Above: Walkers of all ages set out from Buxton at a cracking pace at the start of the 25-mile route.

I have to admit that I’m a bit of a fair-weather stroller when it comes to walks. A gentle eight miles with blue skies and picturesque views is my perfect day. At 12 miles, my legs tell me they’ve had enough and that I should find a decent pub to recover. So the thought of 25 miles, walking against the clock in all weathers, really isn’t my cup of tea.

But members of the Long Distance Walkers Association are made of sterner stuff. The South Manchester group was recently in the Goyt Valley taking part in a 25-mile challenge. Times ranged from the fastest at a whisker under an impressive four hours, down to a more sedate 10.5 hours. Celia took part and sent me a link to the route (below: click to enlarge).

For those like me who would find 25 miles too daunting, it would be fairly easy to split the walk over two 12 mile days by starting from the main carpark at the northern end of Errwood Reservoir. Or if you prefer using public transport, the southern section from Buxton, and the northern from Kettleshulme.

The SMLWA’s website has a gpx file of the route (click to download). I used the file to create this ‘Relive’. And loaded it into my ViewRanger walking app. This should make following the paths fairly easy – as long as my phone battery holds up.

Above: The start and end of the gpx route on the free version of the ViewRanger app.

Walking apps v. GPS devices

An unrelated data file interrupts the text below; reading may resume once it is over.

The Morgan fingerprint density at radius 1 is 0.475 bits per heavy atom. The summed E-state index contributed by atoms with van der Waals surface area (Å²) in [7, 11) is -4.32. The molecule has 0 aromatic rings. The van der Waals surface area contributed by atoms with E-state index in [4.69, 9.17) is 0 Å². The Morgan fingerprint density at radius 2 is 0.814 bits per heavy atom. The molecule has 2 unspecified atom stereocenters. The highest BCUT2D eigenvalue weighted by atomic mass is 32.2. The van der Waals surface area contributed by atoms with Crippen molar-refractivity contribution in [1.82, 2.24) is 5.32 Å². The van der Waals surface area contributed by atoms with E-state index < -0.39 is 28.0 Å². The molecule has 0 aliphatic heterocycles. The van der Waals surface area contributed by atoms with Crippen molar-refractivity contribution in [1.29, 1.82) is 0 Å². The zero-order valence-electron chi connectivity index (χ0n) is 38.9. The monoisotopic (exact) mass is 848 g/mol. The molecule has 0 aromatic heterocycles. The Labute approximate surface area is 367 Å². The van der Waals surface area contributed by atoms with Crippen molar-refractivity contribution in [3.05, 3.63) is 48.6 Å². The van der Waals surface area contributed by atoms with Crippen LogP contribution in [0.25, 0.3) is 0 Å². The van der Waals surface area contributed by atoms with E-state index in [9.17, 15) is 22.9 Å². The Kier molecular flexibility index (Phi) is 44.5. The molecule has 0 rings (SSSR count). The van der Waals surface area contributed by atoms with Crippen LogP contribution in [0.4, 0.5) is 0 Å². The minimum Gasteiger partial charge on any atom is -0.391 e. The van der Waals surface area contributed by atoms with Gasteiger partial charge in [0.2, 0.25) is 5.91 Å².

I’ve looked at buying a GPS device like a Garmin. They’re built for outdoor use, so are less fragile a phone. And the battery lasts far longer. But they’re expensive, especially if you want to download detailed maps. And the display is nowhere near as clear as a smartphone.

There are quite a few walking apps available, but ViewRanger seems to be the most popular. It will try and persuade you to pay around £5 a month for the ‘premium’ version. This includes all OS 1:25 000 maps. But I find the ones that come with the free app fine (see screen grab). And you can purchase OS map ’tiles’ if you want more detail.

Most GPS devices and apps allow you to plot routes before and during a walk. But with ViewRanger, you can easily share them with others. Which can be useful.

The main disadvantage of both is when they go wrong. Which can happen with any electronic device, especially in poor weather. Serious walkers will always stress the importance of learning how to use a map and compass. But for the moment, I’m happy to rely on my ViewRanger, plus a portable battery charger in case it runs out of power.

Get in touch if you’d like help with getting started with ViewRanger. I use it on an old iPhone, but I think it’s fairly similar to set up on any smartphone.